A protein molecule that contributes to the severity of chronic viral hepatitis in humans, and which may also be implicated in SARS, has been identified by a team of scientists from Toronto General and St. Michael’s Hospitals. This data is published in the July 1 issue of the Journal of Clinical Investigation. The protein, called Fgl2/fibroleukin prothrombinase, is a newly discovered protein which causes blood to clot in the livers of humans with viral hepatitis. In animal trials, this same protein causes blood to clot in the livers of mice that are exposed to the corona virus. From University of Toronto:Researchers identify clotting protein which causes hepatitis B
Discovery offers ‘new hope to patients by paving the way for future therapies that will change the course of hepatitis’
A protein molecule that contributes to the severity of chronic viral hepatitis in humans, and which may also be implicated in SARS, has been identified by a team of scientists from Toronto General and St. Michael’s Hospitals. This data is published in the July 1 issue of the Journal of Clinical Investigation.
The protein, called Fgl2/fibroleukin prothrombinase, is a newly discovered protein which causes blood to clot in the livers of humans with viral hepatitis. In animal trials, this same protein causes blood to clot in the livers of mice that are exposed to the corona virus.
Blood or fibrin clots are the clumps that result from coagulation of the blood, and may cause partial or complete blockage of a blood vessel. This deprives the tissue of normal blood flow and oxygen, resulting in damage or death of the tissue.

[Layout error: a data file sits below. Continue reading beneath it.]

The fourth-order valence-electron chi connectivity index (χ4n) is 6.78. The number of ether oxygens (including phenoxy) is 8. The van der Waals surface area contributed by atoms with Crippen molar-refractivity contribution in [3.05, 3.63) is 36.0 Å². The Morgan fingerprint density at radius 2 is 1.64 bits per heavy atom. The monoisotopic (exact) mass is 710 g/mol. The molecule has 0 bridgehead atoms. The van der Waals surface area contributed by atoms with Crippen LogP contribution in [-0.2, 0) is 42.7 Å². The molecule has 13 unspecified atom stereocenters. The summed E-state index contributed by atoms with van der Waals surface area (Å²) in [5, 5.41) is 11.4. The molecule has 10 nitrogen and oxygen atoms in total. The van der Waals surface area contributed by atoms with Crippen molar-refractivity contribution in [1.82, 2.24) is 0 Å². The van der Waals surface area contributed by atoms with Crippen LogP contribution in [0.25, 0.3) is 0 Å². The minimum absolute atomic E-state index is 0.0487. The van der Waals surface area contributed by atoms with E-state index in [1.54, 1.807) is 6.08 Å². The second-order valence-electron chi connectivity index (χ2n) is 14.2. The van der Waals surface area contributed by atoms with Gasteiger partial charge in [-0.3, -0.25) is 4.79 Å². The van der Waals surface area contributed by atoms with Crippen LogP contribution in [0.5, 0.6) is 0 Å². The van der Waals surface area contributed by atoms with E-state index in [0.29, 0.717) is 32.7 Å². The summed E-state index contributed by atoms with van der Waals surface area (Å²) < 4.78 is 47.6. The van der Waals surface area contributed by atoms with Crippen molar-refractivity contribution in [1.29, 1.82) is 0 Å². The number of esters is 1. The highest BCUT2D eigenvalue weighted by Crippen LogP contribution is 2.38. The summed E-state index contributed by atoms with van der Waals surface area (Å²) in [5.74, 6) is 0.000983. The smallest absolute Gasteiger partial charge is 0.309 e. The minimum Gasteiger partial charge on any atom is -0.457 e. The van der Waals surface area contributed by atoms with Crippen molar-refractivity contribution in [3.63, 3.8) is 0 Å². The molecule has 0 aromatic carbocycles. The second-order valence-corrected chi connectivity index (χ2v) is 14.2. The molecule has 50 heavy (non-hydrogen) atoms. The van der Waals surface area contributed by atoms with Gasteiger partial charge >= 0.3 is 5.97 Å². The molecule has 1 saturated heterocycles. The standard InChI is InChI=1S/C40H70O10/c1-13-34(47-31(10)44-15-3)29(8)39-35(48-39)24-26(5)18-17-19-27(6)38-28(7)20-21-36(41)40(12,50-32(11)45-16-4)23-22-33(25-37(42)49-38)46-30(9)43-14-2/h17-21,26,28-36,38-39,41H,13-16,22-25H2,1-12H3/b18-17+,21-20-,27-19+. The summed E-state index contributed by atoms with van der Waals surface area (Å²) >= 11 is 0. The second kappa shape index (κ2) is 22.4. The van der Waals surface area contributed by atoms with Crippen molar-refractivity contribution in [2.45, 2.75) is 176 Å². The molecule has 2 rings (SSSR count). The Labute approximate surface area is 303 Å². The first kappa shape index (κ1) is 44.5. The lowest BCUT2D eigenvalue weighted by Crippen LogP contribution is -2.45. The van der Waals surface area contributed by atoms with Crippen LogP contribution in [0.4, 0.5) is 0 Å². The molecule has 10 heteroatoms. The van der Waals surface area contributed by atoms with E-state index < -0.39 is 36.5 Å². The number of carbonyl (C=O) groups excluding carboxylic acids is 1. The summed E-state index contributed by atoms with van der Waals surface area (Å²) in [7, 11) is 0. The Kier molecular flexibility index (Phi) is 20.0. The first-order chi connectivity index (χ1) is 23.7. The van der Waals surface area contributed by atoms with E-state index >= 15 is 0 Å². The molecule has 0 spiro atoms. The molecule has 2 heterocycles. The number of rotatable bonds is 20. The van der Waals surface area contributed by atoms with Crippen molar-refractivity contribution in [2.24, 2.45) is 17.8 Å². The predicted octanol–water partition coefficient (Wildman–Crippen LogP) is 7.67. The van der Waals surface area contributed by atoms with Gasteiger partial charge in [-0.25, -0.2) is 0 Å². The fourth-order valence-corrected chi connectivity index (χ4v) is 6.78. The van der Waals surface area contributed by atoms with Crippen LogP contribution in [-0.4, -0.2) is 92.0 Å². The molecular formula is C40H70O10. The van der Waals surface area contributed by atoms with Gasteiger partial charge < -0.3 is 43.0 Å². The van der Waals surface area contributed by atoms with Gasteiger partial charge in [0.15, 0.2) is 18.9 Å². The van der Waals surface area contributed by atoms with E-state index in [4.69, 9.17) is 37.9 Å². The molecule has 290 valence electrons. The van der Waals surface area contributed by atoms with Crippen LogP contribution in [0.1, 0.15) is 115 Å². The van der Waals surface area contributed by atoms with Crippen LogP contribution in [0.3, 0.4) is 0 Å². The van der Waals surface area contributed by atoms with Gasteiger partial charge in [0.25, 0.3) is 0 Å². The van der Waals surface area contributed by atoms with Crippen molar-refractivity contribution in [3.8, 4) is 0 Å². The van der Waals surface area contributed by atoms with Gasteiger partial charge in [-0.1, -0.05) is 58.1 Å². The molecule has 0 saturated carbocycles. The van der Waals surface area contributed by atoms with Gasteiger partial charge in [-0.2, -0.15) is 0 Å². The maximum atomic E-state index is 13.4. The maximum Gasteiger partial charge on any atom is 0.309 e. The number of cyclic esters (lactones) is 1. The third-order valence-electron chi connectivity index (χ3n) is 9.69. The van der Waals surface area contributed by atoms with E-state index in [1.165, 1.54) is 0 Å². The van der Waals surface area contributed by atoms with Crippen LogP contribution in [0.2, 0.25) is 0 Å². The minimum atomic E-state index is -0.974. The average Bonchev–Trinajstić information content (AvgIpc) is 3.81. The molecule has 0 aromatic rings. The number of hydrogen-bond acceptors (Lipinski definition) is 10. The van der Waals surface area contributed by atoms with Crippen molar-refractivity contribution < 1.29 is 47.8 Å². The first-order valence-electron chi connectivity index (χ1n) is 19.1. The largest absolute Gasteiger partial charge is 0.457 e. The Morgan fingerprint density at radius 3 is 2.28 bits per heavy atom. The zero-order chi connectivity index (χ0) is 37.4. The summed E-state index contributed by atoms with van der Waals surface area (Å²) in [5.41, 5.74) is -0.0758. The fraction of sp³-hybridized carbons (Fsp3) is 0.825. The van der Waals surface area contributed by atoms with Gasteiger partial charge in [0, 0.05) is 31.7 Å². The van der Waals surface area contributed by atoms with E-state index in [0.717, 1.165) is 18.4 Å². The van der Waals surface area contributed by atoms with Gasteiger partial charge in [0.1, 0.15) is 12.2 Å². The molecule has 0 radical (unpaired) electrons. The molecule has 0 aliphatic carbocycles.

Corona viruses are named for their corona-like (halo) appearance in electron micrographs. They account for 50 per cent of all upper respiratory infections in humans, and a mutant form of the virus is a cause of Severe Acute Respiratory Syndrome (SARS). The virus can be fatal and has been shown to cause liver damage in mice.
The research in this study provides compelling evidence of the role of the clotting protein molecule fgl2 in viral chronic hepatitis, and also raises the question of whether the same protein molecule is also important in SARS infection of human lung tissue.
“This offers new hope to patients by paving the way for future therapies that will change the course of hepatitis,” says Dr. Philip Marsden, a Nephrology specialist at St. Michael’s Hospital, Professor of Medicine at University of Toronto, and the Keenan Chair of Medical Research at St Michael’s Hospital. “Our work represents an innovative new approach to combating viral disease. Therapies to date have focused on getting rid of the virus, but this work points the way to blocking the damage the virus does.”
“These studies confirm previous studies in mice of the importance of fgl2 or the clotting protein in viral disease,” says Dr. Gary Levy, Medical Director of the Multi-Organ Transplant Program at Toronto General Hospital, University Health Network and Professor of Medicine at the University of Toronto. “Antibodies are now being generated to neutralize fgl2 activity which we hope will be useful in treating patients with viral hepatitis, and may be of value to patients with SARS. We are now examining patients with SARS for fgl2 activity and the possible use of neutralizing antibodies for their treatment.”